Now for the hard, time consuming and awkward part. THAT IS MY HAND. And NO, I did not use a timer or a remote. I wore the bracelet on my left hand, held the camera at a vertical angle with my right, got all the way down on the floor in the most uncomfortable position I've ever been in and began shooting.

To get that glitter shattering effect I basically just slammed the palm of my left hand into a big pile of glitter and tried to time it exactly with the camera in my right hand. Since I was so low to the ground I couldn't get my eye through the view finder so I basically just had to eyeball it each time.

I shot the whole thing in M mode (!!!!) without a flash in about 100 takes. It took about an hour.


Once I decided I had enough glitter bombing (the glitter is EVERYWHERE, even after I vacuumed twice) I popped the raw stills onto my laptop, silently praying to the fauxto gods that I would get at least ONE decent shot out of this where the glitter would look like a shower of golden dust.

In most of the shots either the glitter would look great but the hand and bracelet were too out of focus, or I didn't time it right and the hand was in focus but no glitter was flying around. There were a few that worked well but the glitter wasn't bombing near the bracelet, instead it was coming out of the hands.

But then, there it was. The Perfect Shot.

I think I actually yelled or made some kind of goat-sounding noise when I saw it because I knew right away it was perfect. And the best part was, my first attempt at M mode was a massive success. The lighting was dark and moody but the gold was shimmery and bright. It was so good that I didn't do any major Photoshopping. All I did was crop, rotate and boost the contrast very slightly. That was it. I didn't fake any of that glittery in Shop or clone stamp any of it. This is a 99.99% natural fauxto.

Honestly, I look at this thing and refuse to take any credit for it's success. It feels like it was all just luck and chance and not really any skill. But looking back on most of my fauxtos, that's kind of how I feel about all of them. I feel like I just get lucky. Maybe that's why I'm still a fauxtographer instead of a photographer. Or maybe that's what real photographers feel too? Either way, I'm very proud of myself for taking a challenge and pushing myself to try M mode. I'm like a shooting star. I've come so far. I can't go back to where I used to be. It's a whole new world.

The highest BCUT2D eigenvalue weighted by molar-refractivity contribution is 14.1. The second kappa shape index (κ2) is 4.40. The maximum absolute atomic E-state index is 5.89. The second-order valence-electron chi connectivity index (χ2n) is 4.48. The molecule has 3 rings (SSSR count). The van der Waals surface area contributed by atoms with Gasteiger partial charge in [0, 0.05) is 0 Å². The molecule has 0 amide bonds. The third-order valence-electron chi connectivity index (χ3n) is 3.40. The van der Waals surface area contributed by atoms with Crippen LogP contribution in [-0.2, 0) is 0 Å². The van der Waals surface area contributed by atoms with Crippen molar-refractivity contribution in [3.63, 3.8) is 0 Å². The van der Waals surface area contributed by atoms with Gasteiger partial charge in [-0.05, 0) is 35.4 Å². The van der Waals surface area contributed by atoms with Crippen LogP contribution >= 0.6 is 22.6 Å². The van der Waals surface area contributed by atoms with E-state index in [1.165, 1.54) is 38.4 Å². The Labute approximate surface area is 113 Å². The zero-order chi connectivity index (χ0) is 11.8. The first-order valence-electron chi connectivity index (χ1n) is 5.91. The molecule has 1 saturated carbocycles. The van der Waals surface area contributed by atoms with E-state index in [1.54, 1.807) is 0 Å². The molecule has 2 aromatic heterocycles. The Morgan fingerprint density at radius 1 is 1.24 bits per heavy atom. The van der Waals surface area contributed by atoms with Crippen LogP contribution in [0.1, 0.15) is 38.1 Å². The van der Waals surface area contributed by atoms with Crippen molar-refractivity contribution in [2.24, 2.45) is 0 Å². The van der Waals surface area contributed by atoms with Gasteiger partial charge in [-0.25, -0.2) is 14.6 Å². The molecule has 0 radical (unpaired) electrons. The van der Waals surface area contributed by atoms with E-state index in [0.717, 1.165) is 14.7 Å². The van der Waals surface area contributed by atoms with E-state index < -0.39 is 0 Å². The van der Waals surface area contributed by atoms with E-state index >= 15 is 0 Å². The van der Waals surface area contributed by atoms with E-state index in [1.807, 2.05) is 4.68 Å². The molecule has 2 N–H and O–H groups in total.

(Sorry, I couldn't resist.)

Monday, July 28, 2014

The Coldest Girl in Coldtown

The Coldest Girl in Coldtown

Brace yourselves, because this is a new adventure for me in the wonderful world of YA inspired fauxtography. SEX. VAMPIRES. SEXY VAMPIRES. OMG WHAT.

This fauxto is inspired by The Coldest Girl in Coldtown by Holly Black - a recent vampire novel that puts most of the young adult vampire novels to shame. The book itself came after the vampire craze but still somehow managed to make the genre feel fresh and new.

I have done sci-fi, fantasy, contemporary and even historical fiction, but I have never taken on the idea of vampirism and I've never taken a fauxto that was so overtly sexual. I've shown skin before, but never in this kind of way and while some may think it's too NSFW for young adults, I disagree. Just look at the source material! Here's the particular passage I am making an homage to:

"She groaned against his skin. Pain raced along her nerves. She felt the pull of his teeth, the rush of everything warm inside of her pouring out. She felt the race of her heart, thudding faster and faster with fear. The taste of his blood was on her tongue, and cold pinpricks raced over her spine. Her lips felt numb. Her body was pressed against his, one of his hands against the sudden euphoria. Pleasure unfolded inside her, sinister and seductive. It was hard to remember to breathe, hard to remember to do more than bite down on his wrist and drown in looping rapture."

Focus on this one sentence from that excerpt: "Pleasure unfolded inside her, sinister and seductive." This is the sentence I wanted to capture.

I needed a fauxto that was sensual but also a little bit unnerving and maybe even creepy. Veins, I thought. That's it! Veins are creepy and gross and icky and we think of veins when we think of vampires, so that works. But how do you make veins realistic? Because with this series, I live for the struggle that is bringing reality to fantasy and this fauxto certainly had me worried about both. I achieved the blue veins by using a bright external flash that would better expose the natural veins under one's skin and then since this woman's veins were naturally blue, I just isolated anything blue in the photo and over saturated it. Then, obviously, I treated the rest of the fauxto to give it a darker, sexier atmosphere, but it's really the veins that stand out for me in this shot. I kept them blue (instead of making them red) because you think of blue when you think of cold things and that's how it felt for the characters when they drank someone's blood. It wasn't hot blood, it was cold, numbing. Blue.